“He will continue to push for criminal justice reforms that will make the system smarter, more effective, and more fair, while addressing the need for commonsense gun safety reforms,” a White House official said in a statement.

Obama is seeking to capitalize on bipartisan momentum behind reducing the nation’s large prison population, which could hand him a major legislative victory during his final 15 months in office.

The president and Democrats argue mass incarceration has ripped apart families across the country, especially in communities of color. Republicans have emphasized the high cost of imprisoning nonviolent drug offenders.

Obama asked Congress this summer to send him a criminal justice reform bill by year’s end. That effort took a step forward last week, when the Senate Judiciary Committee advanced a proposal that would reduce certain mandatory minimum sentences.

The legislation still faces a long road to passage — the House and Senate must vote on it. But if it reaches Obama’s desk, it would be a significant achievement given partisan divisions in Congress that have been deepened by election-year politics.

At the same time, Obama has vented his frustration at lawmakers for failing to pass new restrictions on gun sales following a series of mass shootings that have cast a cloud over his presidency.

The White House is aware of the symbolism of speaking out on the issue in Chicago, where gun violence has reached record levels. The city had experienced 2,300 shootings this year as of the end of September, up by 400 at the same point in 2014. Homicides have jumped by 21 percent.

“The problem of gun violence is all too familiar to our nation’s police officers and is a critical threat to public safety and their safety,” the White House official said.

Obama said he would not be afraid to “politicize” the issue of mass shootings earlier this month after a gunman killed ten people at an Oregon community college.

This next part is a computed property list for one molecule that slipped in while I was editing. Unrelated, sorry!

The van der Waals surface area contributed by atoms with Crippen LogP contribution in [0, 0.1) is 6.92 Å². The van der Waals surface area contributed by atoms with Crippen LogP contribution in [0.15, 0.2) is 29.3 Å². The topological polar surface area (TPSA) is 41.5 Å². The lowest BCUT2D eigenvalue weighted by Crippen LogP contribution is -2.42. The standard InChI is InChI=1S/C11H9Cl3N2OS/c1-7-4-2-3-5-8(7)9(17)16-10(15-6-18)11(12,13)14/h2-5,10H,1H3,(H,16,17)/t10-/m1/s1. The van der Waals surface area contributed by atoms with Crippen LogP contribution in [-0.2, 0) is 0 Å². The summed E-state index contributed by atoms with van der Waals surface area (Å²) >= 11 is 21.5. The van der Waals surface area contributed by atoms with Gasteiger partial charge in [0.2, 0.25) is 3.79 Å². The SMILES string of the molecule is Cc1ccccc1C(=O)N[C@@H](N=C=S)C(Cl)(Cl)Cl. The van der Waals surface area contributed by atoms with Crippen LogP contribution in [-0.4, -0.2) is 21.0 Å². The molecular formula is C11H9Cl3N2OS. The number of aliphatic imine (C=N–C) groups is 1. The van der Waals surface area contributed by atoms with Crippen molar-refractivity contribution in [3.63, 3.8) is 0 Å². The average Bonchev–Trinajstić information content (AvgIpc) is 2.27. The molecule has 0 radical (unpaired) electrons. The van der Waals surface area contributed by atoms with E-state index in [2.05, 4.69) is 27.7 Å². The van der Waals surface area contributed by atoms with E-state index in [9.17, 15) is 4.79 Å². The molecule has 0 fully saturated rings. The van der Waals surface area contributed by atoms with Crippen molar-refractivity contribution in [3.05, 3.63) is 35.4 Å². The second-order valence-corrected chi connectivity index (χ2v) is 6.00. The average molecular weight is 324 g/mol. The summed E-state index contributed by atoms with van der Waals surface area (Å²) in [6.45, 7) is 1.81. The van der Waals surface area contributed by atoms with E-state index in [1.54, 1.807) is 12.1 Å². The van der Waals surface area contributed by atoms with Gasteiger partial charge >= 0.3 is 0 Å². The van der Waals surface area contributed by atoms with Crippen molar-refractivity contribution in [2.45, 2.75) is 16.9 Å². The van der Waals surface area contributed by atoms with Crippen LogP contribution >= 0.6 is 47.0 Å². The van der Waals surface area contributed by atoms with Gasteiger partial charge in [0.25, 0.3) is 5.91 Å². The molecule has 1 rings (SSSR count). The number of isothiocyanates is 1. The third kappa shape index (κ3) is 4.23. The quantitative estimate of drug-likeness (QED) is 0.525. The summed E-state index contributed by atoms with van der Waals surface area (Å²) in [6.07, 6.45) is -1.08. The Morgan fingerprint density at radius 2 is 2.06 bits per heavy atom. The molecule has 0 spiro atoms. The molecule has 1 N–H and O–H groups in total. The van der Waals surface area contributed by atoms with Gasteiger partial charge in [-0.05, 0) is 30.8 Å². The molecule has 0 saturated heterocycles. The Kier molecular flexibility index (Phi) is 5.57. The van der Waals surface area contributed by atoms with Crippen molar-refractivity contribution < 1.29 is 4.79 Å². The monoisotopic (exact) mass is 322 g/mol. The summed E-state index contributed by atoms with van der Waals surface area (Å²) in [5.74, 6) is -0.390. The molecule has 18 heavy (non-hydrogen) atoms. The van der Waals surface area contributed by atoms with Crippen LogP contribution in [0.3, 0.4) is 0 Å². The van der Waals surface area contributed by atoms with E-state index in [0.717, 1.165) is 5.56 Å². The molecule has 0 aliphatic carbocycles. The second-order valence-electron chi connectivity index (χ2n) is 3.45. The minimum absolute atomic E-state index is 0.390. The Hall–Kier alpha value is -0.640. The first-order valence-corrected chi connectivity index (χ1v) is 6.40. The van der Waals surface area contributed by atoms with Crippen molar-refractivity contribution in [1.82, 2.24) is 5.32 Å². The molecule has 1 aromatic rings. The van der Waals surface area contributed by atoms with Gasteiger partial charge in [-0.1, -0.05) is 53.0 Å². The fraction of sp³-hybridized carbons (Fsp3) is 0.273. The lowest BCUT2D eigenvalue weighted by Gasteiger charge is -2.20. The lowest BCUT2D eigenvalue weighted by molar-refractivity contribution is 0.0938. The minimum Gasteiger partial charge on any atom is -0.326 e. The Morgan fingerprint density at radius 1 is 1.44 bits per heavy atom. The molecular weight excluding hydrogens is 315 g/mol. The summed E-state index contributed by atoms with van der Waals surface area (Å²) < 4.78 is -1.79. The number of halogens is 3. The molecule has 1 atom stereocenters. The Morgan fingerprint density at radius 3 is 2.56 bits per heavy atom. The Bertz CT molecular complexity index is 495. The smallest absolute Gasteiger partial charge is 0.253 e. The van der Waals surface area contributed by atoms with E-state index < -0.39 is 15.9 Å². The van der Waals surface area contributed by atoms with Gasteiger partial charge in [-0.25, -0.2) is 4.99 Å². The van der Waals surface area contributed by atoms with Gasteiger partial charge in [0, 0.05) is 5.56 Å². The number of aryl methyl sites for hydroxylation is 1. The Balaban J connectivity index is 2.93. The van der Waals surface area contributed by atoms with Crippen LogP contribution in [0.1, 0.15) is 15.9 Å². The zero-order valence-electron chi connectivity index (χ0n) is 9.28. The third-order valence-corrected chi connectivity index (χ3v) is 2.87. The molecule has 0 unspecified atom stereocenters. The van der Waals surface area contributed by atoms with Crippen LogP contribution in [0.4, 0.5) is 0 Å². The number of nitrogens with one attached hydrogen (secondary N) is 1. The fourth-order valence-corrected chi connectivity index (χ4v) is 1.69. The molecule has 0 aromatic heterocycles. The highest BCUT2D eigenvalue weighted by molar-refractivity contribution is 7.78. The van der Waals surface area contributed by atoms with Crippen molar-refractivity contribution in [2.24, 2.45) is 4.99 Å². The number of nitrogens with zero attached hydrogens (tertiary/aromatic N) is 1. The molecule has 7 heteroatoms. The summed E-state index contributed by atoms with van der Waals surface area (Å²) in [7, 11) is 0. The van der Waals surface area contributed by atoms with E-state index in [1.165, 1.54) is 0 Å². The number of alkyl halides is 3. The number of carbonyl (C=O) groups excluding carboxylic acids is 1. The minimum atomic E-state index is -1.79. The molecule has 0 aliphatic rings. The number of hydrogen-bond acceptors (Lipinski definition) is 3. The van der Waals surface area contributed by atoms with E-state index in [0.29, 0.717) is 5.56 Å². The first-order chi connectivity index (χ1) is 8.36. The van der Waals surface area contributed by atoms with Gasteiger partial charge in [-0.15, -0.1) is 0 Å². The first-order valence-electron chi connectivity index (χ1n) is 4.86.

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Ryan tells GOP he’ll run for Speaker — with conditions – By Scott Wong – 10/20/15 07:53 PM EDT

Rep. Paul Ryan (R-Wis.) told the House GOP conference Tuesday night that he will run for Speaker if every caucus endorses him, according to lawmakers in the room.

Screen Shot 2015-10-21 at Oct 21, 2015 1.43

Ryan made the pledge during a presentation behind closed doors in which he outlined how he could be convinced to run for the lower chamber’s top job.

He also gave House Republicans until Friday to rally around him.

According to a source in the room, Ryan told his colleagues, “I know this sounds conditional, because it is.”

After the meeting Ryan told reporters the while the Speakership has never been a job he wanted, he wouldn’t turn his back on his party’s leadership.

“It’s not a job I’ve ever wanted [or] I’ve ever sought,” Ryan said. “I’m in the job I’ve always wanted here in the Congress. I came to the conclusion that this is a very dire moment, not just for Congress, not just for the Republican Party, but for our country. And I think our country is in desperate need of leadership.”

A spokesman for Ryan immediately after the meeting said Ryan will only run if his colleagues accept him as a “unity candidate” who is backed by centrists and conservatives in the House.

“Unless the Speaker is a unifying figure across the conference, he or she will face the same challenges that have beset our current leadership,” Brendan Buck said.

He said Ryan “encouraged the members to discuss and consider his requests, and he asked that they make clear whether they support them by this Friday.”

“If the members agree with his requests and share his vision, and if he is a unity candidate — with the endorsement of all the conference’s major caucuses — then he will serve as Speaker. He will be all in,” Buck said. “But if he is not a unifying figure for the conference, then he will not run and will be happy to continue serving as chairman of the Ways and Means Committee.”

Buck insisted Ryan’s comments did not amount to a final decision on a run for the Speakership but rather the Wisconsin lawmaker’s views on what it would take for the next Speaker to be successful.

Ryan has been under pressure to run for Speaker for more than a week after the surprise decision by House Majority Leader Kevin McCarthy (R-Calif.) to bow out of the race to succeed Speaker John Boehner (R-Ohio), who plans to retire at the end of the month.


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Who Will Replace John Boehner, Now? – By Jim Newell OCT. 9 2015 4:14 PM

Assessing the GOP’s sad-sack crop of potential candidates.